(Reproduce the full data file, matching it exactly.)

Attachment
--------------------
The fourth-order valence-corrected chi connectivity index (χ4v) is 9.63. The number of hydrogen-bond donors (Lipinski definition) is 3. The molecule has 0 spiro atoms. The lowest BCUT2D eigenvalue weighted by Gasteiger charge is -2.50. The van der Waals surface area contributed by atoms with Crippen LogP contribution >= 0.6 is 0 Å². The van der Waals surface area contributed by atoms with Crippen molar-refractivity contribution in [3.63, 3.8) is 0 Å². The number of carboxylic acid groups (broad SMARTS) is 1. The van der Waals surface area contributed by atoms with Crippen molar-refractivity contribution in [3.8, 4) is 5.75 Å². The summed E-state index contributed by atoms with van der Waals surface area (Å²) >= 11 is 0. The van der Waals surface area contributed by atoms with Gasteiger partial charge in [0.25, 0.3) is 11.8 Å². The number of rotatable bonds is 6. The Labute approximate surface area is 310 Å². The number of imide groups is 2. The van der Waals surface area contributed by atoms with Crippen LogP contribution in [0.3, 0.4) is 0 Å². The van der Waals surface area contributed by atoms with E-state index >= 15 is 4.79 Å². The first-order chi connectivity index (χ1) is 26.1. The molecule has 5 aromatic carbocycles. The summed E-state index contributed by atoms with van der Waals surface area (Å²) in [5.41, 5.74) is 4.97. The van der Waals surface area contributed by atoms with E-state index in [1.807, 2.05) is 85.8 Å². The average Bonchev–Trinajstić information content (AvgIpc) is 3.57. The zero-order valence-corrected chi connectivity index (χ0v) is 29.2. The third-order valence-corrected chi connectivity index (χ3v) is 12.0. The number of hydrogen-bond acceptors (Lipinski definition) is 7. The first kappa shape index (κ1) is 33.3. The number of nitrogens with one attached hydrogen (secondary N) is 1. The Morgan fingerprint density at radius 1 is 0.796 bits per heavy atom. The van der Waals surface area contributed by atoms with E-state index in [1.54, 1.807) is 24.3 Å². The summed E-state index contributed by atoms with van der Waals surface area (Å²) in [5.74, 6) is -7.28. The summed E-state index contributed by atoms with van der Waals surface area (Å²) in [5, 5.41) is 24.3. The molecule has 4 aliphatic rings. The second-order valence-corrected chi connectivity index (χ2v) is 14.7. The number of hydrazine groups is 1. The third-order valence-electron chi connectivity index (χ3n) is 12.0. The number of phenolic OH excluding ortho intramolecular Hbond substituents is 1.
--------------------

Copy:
The fourth-order valence-corrected chi connectivity index (χ4v) is 9.63. The number of hydrogen-bond donors (Lipinski definition) is 3. The molecule has 0 spiro atoms. The lowest BCUT2D eigenvalue weighted by Gasteiger charge is -2.50. The van der Waals surface area contributed by atoms with Crippen LogP contribution >= 0.6 is 0 Å². The van der Waals surface area contributed by atoms with Crippen molar-refractivity contribution in [3.63, 3.8) is 0 Å². The number of carboxylic acid groups (broad SMARTS) is 1. The van der Waals surface area contributed by atoms with Crippen molar-refractivity contribution in [3.8, 4) is 5.75 Å². The summed E-state index contributed by atoms with van der Waals surface area (Å²) >= 11 is 0. The van der Waals surface area contributed by atoms with Gasteiger partial charge in [0.25, 0.3) is 11.8 Å². The number of rotatable bonds is 6. The Labute approximate surface area is 310 Å². The number of imide groups is 2. The van der Waals surface area contributed by atoms with Crippen LogP contribution in [0.3, 0.4) is 0 Å². The van der Waals surface area contributed by atoms with E-state index >= 15 is 4.79 Å². The first-order chi connectivity index (χ1) is 26.1. The molecule has 5 aromatic carbocycles. The summed E-state index contributed by atoms with van der Waals surface area (Å²) in [5.41, 5.74) is 4.97. The van der Waals surface area contributed by atoms with E-state index in [1.807, 2.05) is 85.8 Å². The average Bonchev–Trinajstić information content (AvgIpc) is 3.57. The zero-order valence-corrected chi connectivity index (χ0v) is 29.2. The third-order valence-corrected chi connectivity index (χ3v) is 12.0. The number of hydrogen-bond acceptors (Lipinski definition) is 7. The first kappa shape index (κ1) is 33.3. The number of nitrogens with one attached hydrogen (secondary N) is 1. The Morgan fingerprint density at radius 1 is 0.796 bits per heavy atom. The van der Waals surface area contributed by atoms with E-state index in [1.54, 1.807) is 24.3 Å². The summed E-state index contributed by atoms with van der Waals surface area (Å²) in [5.74, 6) is -7.28. The summed E-state index contributed by atoms with van der Waals surface area (Å²) in [5, 5.41) is 24.3. The molecule has 4 aliphatic rings. The second-order valence-corrected chi connectivity index (χ2v) is 14.7. The number of hydrazine groups is 1. The third-order valence-electron chi connectivity index (χ3n) is 12.0. The number of phenolic OH excluding ortho intramolecular Hbond substituents is 1.